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PA Judge Overturns Murder Conviction Based on Race

A court's ruling Wednesday will send shockwaves through entire Philadelphia criminal justice community.
PA Judge Overturns Murder Conviction Based on Race
PHILADELPHIA - December 19, 2001 —

Dann Cuellar has the details of Wednesday's court ruling.

A court's ruling Wednesday will send shockwaves through entire Philadelphia criminal justice community.

A judge has overturned the death penalty verdict against a convicted killer, because he says the defendant was a victim of racial discrimination.

This is significant because until, prior to Wednesday's ruling, no Pennsylvania court had ever overturned a death penalty conviction on the basis of racial discrimination in the jury selection process. Further, it could have far-reaching implications on other death penalty cases tried by former Philadelphia Assistant District Attorney Jack McMahon

The smoking gun was a controversial training tape prepared in the 1980s by then prosecutor Jack McMahon. The tape teaches other prosecutors how to select jury members and which should be avoided at all costs.

Jack McMahon: "In my experience, black women, young black women are very bad. There's antagonism because they're downtrodden on two respects, they got two minorities – they're women and they're black."

Public defender Robert Dunham used that training tape to convince a judge that's exactly what McMahon did in the trial of William Basemore. He was sentenced to death for the December 23, 1986 murder and robbery of 68-year-old George Weiss, a security guard at the Riverfront Dinner Theater. Wednesday Common Pleas Judge David Savitt ordered a new trial saying: "This court is convinced that the trial prosecutor in this case engaged in a pattern of discrimination during jury selection. The record indicates a conscious strategy to exclude African American jurors.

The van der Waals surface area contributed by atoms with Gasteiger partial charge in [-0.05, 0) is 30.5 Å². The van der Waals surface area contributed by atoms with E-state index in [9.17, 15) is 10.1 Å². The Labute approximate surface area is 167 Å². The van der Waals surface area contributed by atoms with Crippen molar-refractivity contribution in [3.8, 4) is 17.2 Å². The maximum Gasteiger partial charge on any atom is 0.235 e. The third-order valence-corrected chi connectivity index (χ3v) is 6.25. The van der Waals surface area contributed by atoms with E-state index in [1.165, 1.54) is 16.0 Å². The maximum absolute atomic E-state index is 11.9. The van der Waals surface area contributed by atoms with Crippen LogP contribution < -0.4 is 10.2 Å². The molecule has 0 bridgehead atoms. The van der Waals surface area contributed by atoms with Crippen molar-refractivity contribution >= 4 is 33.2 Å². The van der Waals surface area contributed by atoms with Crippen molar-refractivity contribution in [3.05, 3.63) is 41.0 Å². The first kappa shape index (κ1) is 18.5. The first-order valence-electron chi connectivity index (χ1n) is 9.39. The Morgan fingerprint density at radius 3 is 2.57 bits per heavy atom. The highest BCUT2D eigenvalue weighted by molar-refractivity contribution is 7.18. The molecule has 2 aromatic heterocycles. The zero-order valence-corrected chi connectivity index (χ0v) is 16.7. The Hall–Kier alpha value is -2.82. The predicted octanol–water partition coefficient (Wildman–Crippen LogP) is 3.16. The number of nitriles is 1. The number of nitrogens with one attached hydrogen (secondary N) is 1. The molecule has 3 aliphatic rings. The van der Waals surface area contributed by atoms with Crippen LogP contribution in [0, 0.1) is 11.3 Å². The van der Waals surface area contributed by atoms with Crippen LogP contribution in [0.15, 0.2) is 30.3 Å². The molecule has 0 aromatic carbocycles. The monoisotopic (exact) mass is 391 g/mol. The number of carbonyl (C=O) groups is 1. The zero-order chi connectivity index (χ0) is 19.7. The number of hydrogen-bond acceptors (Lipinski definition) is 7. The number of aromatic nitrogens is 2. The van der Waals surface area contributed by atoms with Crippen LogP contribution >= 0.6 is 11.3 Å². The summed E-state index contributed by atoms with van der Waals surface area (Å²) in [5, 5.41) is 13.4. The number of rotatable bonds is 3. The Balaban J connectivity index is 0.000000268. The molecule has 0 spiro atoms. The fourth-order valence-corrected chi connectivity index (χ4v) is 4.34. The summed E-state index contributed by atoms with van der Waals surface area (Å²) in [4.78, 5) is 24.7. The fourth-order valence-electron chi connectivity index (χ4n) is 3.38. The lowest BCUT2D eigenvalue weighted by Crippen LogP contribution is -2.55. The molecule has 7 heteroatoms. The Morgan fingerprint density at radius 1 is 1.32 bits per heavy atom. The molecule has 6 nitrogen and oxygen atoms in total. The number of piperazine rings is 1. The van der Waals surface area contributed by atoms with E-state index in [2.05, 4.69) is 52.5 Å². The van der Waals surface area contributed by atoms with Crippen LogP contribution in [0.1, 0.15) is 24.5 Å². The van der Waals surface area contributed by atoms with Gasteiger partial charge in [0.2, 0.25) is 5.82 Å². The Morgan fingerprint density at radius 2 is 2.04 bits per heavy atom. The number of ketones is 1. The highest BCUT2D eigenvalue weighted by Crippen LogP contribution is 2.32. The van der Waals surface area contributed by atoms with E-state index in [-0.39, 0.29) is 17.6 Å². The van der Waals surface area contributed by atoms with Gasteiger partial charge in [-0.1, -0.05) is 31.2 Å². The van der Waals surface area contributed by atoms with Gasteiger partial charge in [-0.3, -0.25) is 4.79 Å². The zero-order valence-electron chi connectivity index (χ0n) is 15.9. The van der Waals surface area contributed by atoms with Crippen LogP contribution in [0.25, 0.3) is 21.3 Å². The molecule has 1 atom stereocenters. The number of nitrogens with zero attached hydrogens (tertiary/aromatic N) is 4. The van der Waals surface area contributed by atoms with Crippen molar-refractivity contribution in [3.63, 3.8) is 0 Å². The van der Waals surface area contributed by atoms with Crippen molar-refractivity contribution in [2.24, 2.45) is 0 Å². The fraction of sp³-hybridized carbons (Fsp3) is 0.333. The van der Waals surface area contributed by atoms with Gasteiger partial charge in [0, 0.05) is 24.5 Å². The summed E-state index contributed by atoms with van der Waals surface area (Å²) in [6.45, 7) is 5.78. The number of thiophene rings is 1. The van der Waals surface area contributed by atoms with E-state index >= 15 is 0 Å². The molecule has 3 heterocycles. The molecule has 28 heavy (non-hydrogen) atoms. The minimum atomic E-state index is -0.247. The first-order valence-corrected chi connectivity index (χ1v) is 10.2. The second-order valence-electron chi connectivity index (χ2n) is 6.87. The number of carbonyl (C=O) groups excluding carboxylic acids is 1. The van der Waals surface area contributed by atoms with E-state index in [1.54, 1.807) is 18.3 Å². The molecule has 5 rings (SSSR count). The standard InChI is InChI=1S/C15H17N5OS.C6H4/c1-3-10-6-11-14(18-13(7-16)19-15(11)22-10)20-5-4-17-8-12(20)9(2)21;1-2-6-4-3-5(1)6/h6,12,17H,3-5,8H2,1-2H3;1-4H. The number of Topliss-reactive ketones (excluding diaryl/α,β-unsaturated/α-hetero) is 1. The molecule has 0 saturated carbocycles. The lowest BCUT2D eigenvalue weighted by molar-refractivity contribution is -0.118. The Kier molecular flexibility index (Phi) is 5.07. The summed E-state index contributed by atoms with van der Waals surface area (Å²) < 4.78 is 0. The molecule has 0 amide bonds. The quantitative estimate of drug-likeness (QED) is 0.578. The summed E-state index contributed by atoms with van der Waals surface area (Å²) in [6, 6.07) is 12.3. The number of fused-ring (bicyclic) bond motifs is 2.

Jack McMahon/former prosecutor: "I don't agree with it, he has the right to make the findings that he did."

But some argue his training tape lends credence to a study by the University of Iowa that found black jurors in Philadelphia were twice as likely to be excluded than other jurors. Further, the practice seems to correlate with the fact that Philadelphia has the highest number of African Americans on death row in the U.S., as Dunham argued in court.

Robert Dunham/public defender: "Your odds of being sentenced to death in Philadelphia increased substantially just because you're black."

It was D.A. Lynne Abraham who made the tape public during her 1997 campaign for DA against Jack McMahon. She is now deciding if she will appeal the ruling adding in a statement: "She rejects the contents of the tape as volative of the law and contrary to the policy of her office. McMahon wonders why then is she considering an appeal.

Jack McMahon/former prosecutor: "It seems a bit hypocritical to say this was ill advised and wrong and then have her lawyers that are in her office defending my position from top to bottom."

At least 3 other death penalty cases tried by McMahon are currently being reviewed on the same argument of that tape. Caught in the middle of all this are the victims' families. Brian Weiss, the son of the murdered security guard, told Action News Wednesday night that he is distraught and personally disappointed with the court's findings.



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